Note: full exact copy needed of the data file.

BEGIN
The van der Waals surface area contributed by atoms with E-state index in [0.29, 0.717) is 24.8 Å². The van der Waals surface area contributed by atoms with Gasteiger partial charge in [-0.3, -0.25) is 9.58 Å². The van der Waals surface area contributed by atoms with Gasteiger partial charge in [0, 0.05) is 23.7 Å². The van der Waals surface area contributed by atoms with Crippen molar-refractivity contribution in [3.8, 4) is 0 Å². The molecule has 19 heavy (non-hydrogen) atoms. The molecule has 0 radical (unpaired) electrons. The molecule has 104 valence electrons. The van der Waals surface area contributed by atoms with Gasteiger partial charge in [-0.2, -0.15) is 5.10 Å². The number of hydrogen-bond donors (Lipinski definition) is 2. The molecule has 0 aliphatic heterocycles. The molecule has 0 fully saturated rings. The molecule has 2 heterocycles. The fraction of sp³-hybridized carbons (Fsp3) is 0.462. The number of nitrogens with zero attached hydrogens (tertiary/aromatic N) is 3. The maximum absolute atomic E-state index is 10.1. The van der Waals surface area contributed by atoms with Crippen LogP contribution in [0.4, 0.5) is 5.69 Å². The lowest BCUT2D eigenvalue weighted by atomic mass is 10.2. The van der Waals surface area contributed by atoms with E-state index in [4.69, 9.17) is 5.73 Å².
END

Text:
The van der Waals surface area contributed by atoms with E-state index in [0.29, 0.717) is 24.8 Å². The van der Waals surface area contributed by atoms with Gasteiger partial charge in [-0.3, -0.25) is 9.58 Å². The van der Waals surface area contributed by atoms with Gasteiger partial charge in [0, 0.05) is 23.7 Å². The van der Waals surface area contributed by atoms with Crippen molar-refractivity contribution in [3.8, 4) is 0 Å². The molecule has 19 heavy (non-hydrogen) atoms. The molecule has 0 radical (unpaired) electrons. The molecule has 104 valence electrons. The van der Waals surface area contributed by atoms with Gasteiger partial charge in [-0.2, -0.15) is 5.10 Å². The number of hydrogen-bond donors (Lipinski definition) is 2. The molecule has 0 aliphatic heterocycles. The molecule has 0 fully saturated rings. The molecule has 2 heterocycles. The fraction of sp³-hybridized carbons (Fsp3) is 0.462. The number of nitrogens with zero attached hydrogens (tertiary/aromatic N) is 3. The maximum absolute atomic E-state index is 10.1. The van der Waals surface area contributed by atoms with Crippen LogP contribution in [0.4, 0.5) is 5.69 Å². The lowest BCUT2D eigenvalue weighted by atomic mass is 10.2. The van der Waals surface area contributed by atoms with E-state index in [4.69, 9.17) is 5.73 Å².